By: Vrai Kaiser April 10, 20210 Comments
Kat and the doll with identical hair styles, clasping hands as part of a dance

What’s it about? A nameless doll awakens with no knowledge but her purpose: to serve the noble house of Shadows as the companion and “face” for her Mistress, Kate, a being whose entire body is obscured by soot.

It came late in the batch, but here we have a series that hits pretty much every one of my buttons: an anime steeped in gothic aesthetics, themes about identity and perception, visual design that makes heavy use of contrasting dark silhouettes against vivid colors, and the kind of homoerotic mirror imagery that goes straight to my Yu-Gi-Oh! nostalgia.

Kat doing the doll's hair, the two have identical silhouettes. subtitle: Do all members of the Shadows family have a living doll like me?

The crew is catnip, too. Director Ohashi Kazuki is stepping into the role of series director for the first time but has already made a hell of a first impression; series composer Ono Toshiya penned the wonderfully underrated tsuritama in addition to the stellar adaptation of Land of the Lustrous; and animation studio Cloverworks is fresh off Wonder Egg Priority. It’s about as strong a start as you can get for this kind of series, excluding maybe having the name “Ando Masaomi” in the credits.

While the series’ trailer caught my attention, it was its haunting opening scene that hooked me. The first five minutes are almost entirely dialogue-free, slowly leading the viewer into the central Shadows mansion by train before focusing in on a sinister ceremony that each doll is required to undertake. It effectively intertwines the sense of decadence and dread that so often accompany stories borrowing from the European Gothic and shows us a great deal about the world even as it says very little.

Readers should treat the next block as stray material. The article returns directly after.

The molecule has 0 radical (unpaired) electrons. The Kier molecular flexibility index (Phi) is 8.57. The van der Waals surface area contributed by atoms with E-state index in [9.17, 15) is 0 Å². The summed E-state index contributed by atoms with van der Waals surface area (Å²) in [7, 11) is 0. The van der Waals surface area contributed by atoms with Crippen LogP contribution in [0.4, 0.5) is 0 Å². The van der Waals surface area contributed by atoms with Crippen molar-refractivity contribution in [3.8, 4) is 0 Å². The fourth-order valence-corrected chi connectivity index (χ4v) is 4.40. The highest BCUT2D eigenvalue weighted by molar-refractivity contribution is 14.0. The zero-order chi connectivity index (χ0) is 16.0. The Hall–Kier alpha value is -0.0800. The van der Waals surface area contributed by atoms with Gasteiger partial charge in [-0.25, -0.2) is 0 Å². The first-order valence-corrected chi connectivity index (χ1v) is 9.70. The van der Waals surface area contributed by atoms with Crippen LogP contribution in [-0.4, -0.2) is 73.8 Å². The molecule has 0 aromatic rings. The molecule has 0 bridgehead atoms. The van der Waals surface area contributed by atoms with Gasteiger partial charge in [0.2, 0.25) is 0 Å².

a shadow woman with a shadow bird perched on her finger

The episode’s weakest segment is when our unnamed doll explores the mansion alone; while the set is appropriately foreboding, the voice direction and bits of frantic clumsiness edge a bit toward pweciousness, which fortunately tapers off once Kate is introduced. From there, things settle into a series of vignettes that alternate slice-of-life-style cuteness with a sense of melancholy foreboding.

There’s a continual sense of something just-off about Kate’s answers about her nature, about the doll’s emphatic enthusiasm to be with her mistress at all times, and especially about the pair’s synchronicity. Kate’s role sits ambiguously between friend, victim, and threat at various points, and the uncertainty adds weight to unassuming moments. Horror is a very difficult genre to pull off in anime, and this one has already laid strong groundwork for the kind of unsuspecting and emotional chills that made Toilet Bound Hanako-kun such a sleeper hit.

two identical silhouettes surrounded by thorny branches

The story feels just on the precipice of a reveal, the kind that could lead to ever more unpleasant truths about the inner workings of the Shadows Manor—that good conspiratorial stuff that makes the best gothic stories tick. The opening and ending (which are completely gorgeous) imply that we’ll be spending at least a while more on setup, with at least four other prominent pairs of dolls and shadows, but that’s fine by me. A good ensemble character drama is much easier to pull off than a show that hangs entirely on a narrative puzzle box, especially when the source material is still ongoing.

This is currently my most anticipated series of the season, with as much artistic clarity as MARS RED but a cast that’s much easier to engage with emotionally.  I’m already counting the days until next weekend.

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